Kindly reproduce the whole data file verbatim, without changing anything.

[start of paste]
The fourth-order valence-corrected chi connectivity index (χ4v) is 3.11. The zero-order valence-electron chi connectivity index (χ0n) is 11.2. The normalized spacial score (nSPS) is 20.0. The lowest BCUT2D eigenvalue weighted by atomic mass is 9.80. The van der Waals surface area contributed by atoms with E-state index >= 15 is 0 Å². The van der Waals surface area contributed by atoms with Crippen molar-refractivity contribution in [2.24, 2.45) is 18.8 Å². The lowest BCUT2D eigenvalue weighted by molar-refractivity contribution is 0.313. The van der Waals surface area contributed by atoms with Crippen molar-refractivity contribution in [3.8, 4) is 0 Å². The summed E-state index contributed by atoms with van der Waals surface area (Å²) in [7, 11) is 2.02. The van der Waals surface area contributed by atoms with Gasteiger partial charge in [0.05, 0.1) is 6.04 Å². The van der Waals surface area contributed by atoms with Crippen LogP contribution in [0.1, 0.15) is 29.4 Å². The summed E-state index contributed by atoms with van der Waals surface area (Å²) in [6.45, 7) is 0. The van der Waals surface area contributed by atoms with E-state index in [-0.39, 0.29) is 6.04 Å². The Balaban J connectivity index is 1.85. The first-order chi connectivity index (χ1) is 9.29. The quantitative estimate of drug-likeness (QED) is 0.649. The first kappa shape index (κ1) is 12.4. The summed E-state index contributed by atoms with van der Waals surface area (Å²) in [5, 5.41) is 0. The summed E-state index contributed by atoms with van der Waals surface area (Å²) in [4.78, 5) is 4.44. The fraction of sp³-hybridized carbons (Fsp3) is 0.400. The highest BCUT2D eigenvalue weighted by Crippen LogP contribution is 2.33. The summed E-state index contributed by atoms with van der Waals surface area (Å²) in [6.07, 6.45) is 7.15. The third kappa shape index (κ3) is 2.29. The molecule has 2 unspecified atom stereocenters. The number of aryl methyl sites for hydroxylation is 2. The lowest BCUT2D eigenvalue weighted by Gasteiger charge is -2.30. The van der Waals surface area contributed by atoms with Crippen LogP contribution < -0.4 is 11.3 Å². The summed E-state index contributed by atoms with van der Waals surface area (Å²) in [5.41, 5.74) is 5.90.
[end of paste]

The fourth-order valence-corrected chi connectivity index (χ4v) is 3.11. The zero-order valence-electron chi connectivity index (χ0n) is 11.2. The normalized spacial score (nSPS) is 20.0. The lowest BCUT2D eigenvalue weighted by atomic mass is 9.80. The van der Waals surface area contributed by atoms with E-state index >= 15 is 0 Å². The van der Waals surface area contributed by atoms with Crippen molar-refractivity contribution in [2.24, 2.45) is 18.8 Å². The lowest BCUT2D eigenvalue weighted by molar-refractivity contribution is 0.313. The van der Waals surface area contributed by atoms with Crippen molar-refractivity contribution in [3.8, 4) is 0 Å². The summed E-state index contributed by atoms with van der Waals surface area (Å²) in [7, 11) is 2.02. The van der Waals surface area contributed by atoms with Gasteiger partial charge in [0.05, 0.1) is 6.04 Å². The van der Waals surface area contributed by atoms with Crippen LogP contribution in [0.1, 0.15) is 29.4 Å². The summed E-state index contributed by atoms with van der Waals surface area (Å²) in [6.45, 7) is 0. The van der Waals surface area contributed by atoms with E-state index in [-0.39, 0.29) is 6.04 Å². The Balaban J connectivity index is 1.85. The first-order chi connectivity index (χ1) is 9.29. The quantitative estimate of drug-likeness (QED) is 0.649. The first kappa shape index (κ1) is 12.4. The summed E-state index contributed by atoms with van der Waals surface area (Å²) in [5, 5.41) is 0. The summed E-state index contributed by atoms with van der Waals surface area (Å²) in [4.78, 5) is 4.44. The fraction of sp³-hybridized carbons (Fsp3) is 0.400. The highest BCUT2D eigenvalue weighted by Crippen LogP contribution is 2.33. The summed E-state index contributed by atoms with van der Waals surface area (Å²) in [6.07, 6.45) is 7.15. The third kappa shape index (κ3) is 2.29. The molecule has 2 unspecified atom stereocenters. The number of aryl methyl sites for hydroxylation is 2. The lowest BCUT2D eigenvalue weighted by Gasteiger charge is -2.30. The van der Waals surface area contributed by atoms with Crippen LogP contribution < -0.4 is 11.3 Å². The summed E-state index contributed by atoms with van der Waals surface area (Å²) in [5.41, 5.74) is 5.90.